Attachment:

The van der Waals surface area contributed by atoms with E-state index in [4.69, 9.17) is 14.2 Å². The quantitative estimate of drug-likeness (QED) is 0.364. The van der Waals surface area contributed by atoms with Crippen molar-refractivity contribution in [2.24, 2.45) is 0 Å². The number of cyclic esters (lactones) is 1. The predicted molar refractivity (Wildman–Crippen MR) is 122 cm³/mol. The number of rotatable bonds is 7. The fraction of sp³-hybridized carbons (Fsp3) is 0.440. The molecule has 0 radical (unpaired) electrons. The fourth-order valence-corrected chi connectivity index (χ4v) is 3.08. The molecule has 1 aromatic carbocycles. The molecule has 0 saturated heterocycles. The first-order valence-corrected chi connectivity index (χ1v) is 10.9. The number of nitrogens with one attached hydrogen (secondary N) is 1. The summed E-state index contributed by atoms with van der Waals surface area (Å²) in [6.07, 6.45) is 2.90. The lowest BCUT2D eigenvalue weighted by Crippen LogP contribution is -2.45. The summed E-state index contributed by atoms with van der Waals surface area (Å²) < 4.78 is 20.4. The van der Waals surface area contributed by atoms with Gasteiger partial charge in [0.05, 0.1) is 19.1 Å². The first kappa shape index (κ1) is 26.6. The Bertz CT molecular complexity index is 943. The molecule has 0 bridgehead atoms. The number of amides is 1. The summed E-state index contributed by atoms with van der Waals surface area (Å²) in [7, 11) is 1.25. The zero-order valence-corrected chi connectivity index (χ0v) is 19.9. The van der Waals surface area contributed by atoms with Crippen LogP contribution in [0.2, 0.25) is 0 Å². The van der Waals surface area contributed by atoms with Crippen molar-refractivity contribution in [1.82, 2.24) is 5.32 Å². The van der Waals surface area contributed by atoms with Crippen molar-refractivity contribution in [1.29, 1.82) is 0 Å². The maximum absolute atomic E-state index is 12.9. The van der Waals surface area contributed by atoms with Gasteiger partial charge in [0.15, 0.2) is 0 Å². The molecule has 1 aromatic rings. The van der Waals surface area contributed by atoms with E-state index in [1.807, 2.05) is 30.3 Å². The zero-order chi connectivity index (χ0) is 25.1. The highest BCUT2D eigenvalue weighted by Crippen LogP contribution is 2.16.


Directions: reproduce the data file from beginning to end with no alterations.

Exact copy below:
The van der Waals surface area contributed by atoms with E-state index in [4.69, 9.17) is 14.2 Å². The quantitative estimate of drug-likeness (QED) is 0.364. The van der Waals surface area contributed by atoms with Crippen molar-refractivity contribution in [2.24, 2.45) is 0 Å². The number of cyclic esters (lactones) is 1. The predicted molar refractivity (Wildman–Crippen MR) is 122 cm³/mol. The number of rotatable bonds is 7. The fraction of sp³-hybridized carbons (Fsp3) is 0.440. The molecule has 0 radical (unpaired) electrons. The fourth-order valence-corrected chi connectivity index (χ4v) is 3.08. The molecule has 1 aromatic carbocycles. The molecule has 0 saturated heterocycles. The first-order valence-corrected chi connectivity index (χ1v) is 10.9. The number of nitrogens with one attached hydrogen (secondary N) is 1. The summed E-state index contributed by atoms with van der Waals surface area (Å²) in [6.07, 6.45) is 2.90. The lowest BCUT2D eigenvalue weighted by Crippen LogP contribution is -2.45. The summed E-state index contributed by atoms with van der Waals surface area (Å²) < 4.78 is 20.4. The van der Waals surface area contributed by atoms with Gasteiger partial charge in [0.05, 0.1) is 19.1 Å². The first kappa shape index (κ1) is 26.6. The Bertz CT molecular complexity index is 943. The molecule has 0 bridgehead atoms. The number of amides is 1. The summed E-state index contributed by atoms with van der Waals surface area (Å²) in [7, 11) is 1.25. The zero-order valence-corrected chi connectivity index (χ0v) is 19.9. The van der Waals surface area contributed by atoms with Crippen LogP contribution in [0.2, 0.25) is 0 Å². The van der Waals surface area contributed by atoms with Crippen molar-refractivity contribution in [1.82, 2.24) is 5.32 Å². The van der Waals surface area contributed by atoms with Crippen molar-refractivity contribution in [1.29, 1.82) is 0 Å². The maximum absolute atomic E-state index is 12.9. The van der Waals surface area contributed by atoms with Gasteiger partial charge in [0.15, 0.2) is 0 Å². The molecule has 1 aromatic rings. The van der Waals surface area contributed by atoms with E-state index in [1.807, 2.05) is 30.3 Å². The zero-order chi connectivity index (χ0) is 25.1. The highest BCUT2D eigenvalue weighted by Crippen LogP contribution is 2.16.